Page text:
Nearly 80 percent of mental health and substance abuse patients in North Carolina are covered by Medicaid or dont have insurance, which means tax dollars pay for some of their costs and hospitals absorb the rest.

Hospitals lose money by the hour when they board uninsured and Medicaid or Medicare patients because expenses past the first day of their stay cant be fully reimbursed. Some experts estimate this type of boarding costs about $100 an hour, per patient.

These extended stays in the ER burden hospital budgets, and those costs are being shifted to other patients and payers.

Some doctors and health care administrators say boarding is happening at higher rates because North Carolina doesnt have enough treatment and psychiatric beds. Others say patients are turning to the ER because preventative care for mental health disease and drug addiction is too expensive or inaccessible. Data shows about half of the states counties dont have enough psychiatric doctors.

The stakes are high, with nearly 1,100 opioid deaths annually in North Carolina a death rate higher than murder rates in the state. That figure from 2015 is a 73 percent spike compared to opioid deaths in the state 10 years ago.

Over the same time period, the wait for treatment beds and the number of patients resorting to the emergency room for mental and behavioral health care has gone up fourfold, the hospital association reports.

North Carolinas Department of Health and Human Services is trying to alleviate the boarding problem and related opioid crisis on several fronts. This year, the department introduced new criteria for the groups that manage mental and behavioral health care, and it plans to impose penalties and fees if services arent improved.

Adding beds would reduce some ER boarding but one research project performed in North Carolina suggests the state would need to effectively double the amount of beds it currently has to just ensure patients arent waiting more than 24 hours in a hospital for a transfer a potential solution that would take years to build out and millions of dollars not currently allocated.

Partners Behavioral Health Management is trying to reduce the problem of boarding at ER rooms, said Dr. Michael Forrester, a psychologist and the chief clinical officer. Partners operates in eight N.C. counties, including Gaston, Iredell and Catawba. Its one of seven regional entities that receive state and federal tax dollars to act as a managed care organization for mental and behavioral health needs.

These regional organizations have special care centers for patients who are in mental health or drug addiction crisis, as an alternative to the ER, as well as offering individualized outpatient treatment.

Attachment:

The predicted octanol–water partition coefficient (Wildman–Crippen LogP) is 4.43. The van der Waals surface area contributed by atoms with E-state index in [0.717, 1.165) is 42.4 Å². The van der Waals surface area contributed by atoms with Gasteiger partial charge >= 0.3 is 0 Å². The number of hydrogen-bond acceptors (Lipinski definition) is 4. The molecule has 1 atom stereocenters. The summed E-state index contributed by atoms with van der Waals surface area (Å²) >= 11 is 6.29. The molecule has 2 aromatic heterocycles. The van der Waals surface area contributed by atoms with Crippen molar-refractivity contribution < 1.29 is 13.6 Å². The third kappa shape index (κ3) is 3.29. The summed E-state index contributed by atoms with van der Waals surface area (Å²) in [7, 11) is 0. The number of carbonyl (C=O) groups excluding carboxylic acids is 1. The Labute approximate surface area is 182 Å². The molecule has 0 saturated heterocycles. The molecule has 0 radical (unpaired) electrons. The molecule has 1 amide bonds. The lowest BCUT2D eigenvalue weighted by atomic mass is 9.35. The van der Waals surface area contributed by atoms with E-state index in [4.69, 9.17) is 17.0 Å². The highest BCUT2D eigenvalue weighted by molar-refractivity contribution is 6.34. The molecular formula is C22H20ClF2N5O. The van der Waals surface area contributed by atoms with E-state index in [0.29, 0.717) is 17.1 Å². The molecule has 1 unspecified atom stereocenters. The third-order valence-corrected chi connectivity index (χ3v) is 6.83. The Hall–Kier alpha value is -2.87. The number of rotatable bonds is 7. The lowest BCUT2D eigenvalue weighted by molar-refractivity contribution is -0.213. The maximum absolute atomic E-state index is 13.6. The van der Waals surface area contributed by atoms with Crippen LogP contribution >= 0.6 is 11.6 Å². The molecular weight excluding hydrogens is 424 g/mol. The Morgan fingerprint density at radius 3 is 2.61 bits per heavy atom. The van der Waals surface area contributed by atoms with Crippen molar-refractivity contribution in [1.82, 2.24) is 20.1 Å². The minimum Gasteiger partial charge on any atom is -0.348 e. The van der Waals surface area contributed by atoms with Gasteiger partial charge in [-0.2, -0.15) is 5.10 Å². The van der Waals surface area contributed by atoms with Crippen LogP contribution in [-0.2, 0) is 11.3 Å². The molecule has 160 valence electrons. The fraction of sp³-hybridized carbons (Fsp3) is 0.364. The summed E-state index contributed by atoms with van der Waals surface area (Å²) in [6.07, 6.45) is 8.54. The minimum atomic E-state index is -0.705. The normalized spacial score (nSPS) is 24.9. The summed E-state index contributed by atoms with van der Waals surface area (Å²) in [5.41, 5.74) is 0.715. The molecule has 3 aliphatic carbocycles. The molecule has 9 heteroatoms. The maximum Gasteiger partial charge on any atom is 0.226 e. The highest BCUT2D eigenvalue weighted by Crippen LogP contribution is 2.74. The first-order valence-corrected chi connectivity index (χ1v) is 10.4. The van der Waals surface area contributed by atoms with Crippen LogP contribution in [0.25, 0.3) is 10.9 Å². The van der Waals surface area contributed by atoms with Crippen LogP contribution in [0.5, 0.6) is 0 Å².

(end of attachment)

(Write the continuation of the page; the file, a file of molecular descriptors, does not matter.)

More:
DHHS says many of its solutions for emergency room boarding are routed through Partners and the other regional organizations. One pilot program is running now in 13 N.C. counties, with the aim of diverting patients in behavioral health crisis away from ERs and on to specialty facilities.

A better approach to getting patients the right kind of health care outside of an ER is key, says Billy West, executive director at Daymark Recovery Services, a growing mental health and substance abuse treatment provider, with 32 clinics in North Carolina.

Whether a person is in a mental health crisis, involuntarily committed through court or is personally ready to start drug addiction treatment, West says, doctors and health care providers want to act quickly in that window of time to help a patient. Boarding delays access to long-term health solutions, West said, and may contribute to a dangerous and expensive cycle.

Some statewide statistics suggest this may be happening already.

More than one quarter of Medicaid patients who use an ER for mental and behavioral health issues return to an emergency room the same year with the same problems, North Carolina DHHS statistics show. Of those, nearly 13 percent were return ER visitors within a months time.

In the young womans case in Gastonia, her family worries shell be one of these statistics. After being discharged last month, the woman followed up on outpatient treatment as prescribed by the hospital, says her grandmother, but more waiting may be in the future.

The local outpatient treatment facility shes enrolled in has some wait times for appointments the young woman will need, her grandmother told the Observer Tuesday.

Ill do anything, says the grandmother, who adopted her granddaughter around her first birthday. I want to get her good help now.

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Hooked on heroin, she sat 2 days in an ER. Hospitals say you pay for this stay, too. – Charlotte Observer

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Anthem asks Missourians to think twice before going to the emergency room – KCUR

Anthem Blue Cross Blue Shield, one of Missouris largest insurers, no longer covers emergency room visits that it deems unnecessary.

The policy aims to save costs and direct low-risk patients to primary care physicians and urgent care clinics. But doctors say patients may avoid going to a hospital when they really need it, if they fear a large bill.

Theyre forcing the lay public to make a medical determination, said Dr. Doug Char, a Washington University emergency physician. Theyre basically telling people you have to decide if this chest pain youre having is indigestion or a heart attack.

An emergency room is the most expensive place to see a doctor, and insurers are balking at the cost. Between 15 percent and 30 percent of emergency room visits in the St. Louis region are avoidable, according to a study by the nonprofit Midwest Health Initiative. Missouri hospitals charge an average of $372 for emergency room visits for minor issues, but some charge as much as $1,300, according to data compiled by the Missouri Hospital Association.

“Most non-emergent medical conditions can be easily treated at retail clinics, urgent care clinics or 24/7 telehealth services,” Anthem’s Missouri spokesperson, Scott Golden, wrote in an email. “The review by an Anthem medical director will take into consideration the presenting symptoms that brought the member to the emergency room as well as the diagnosis.”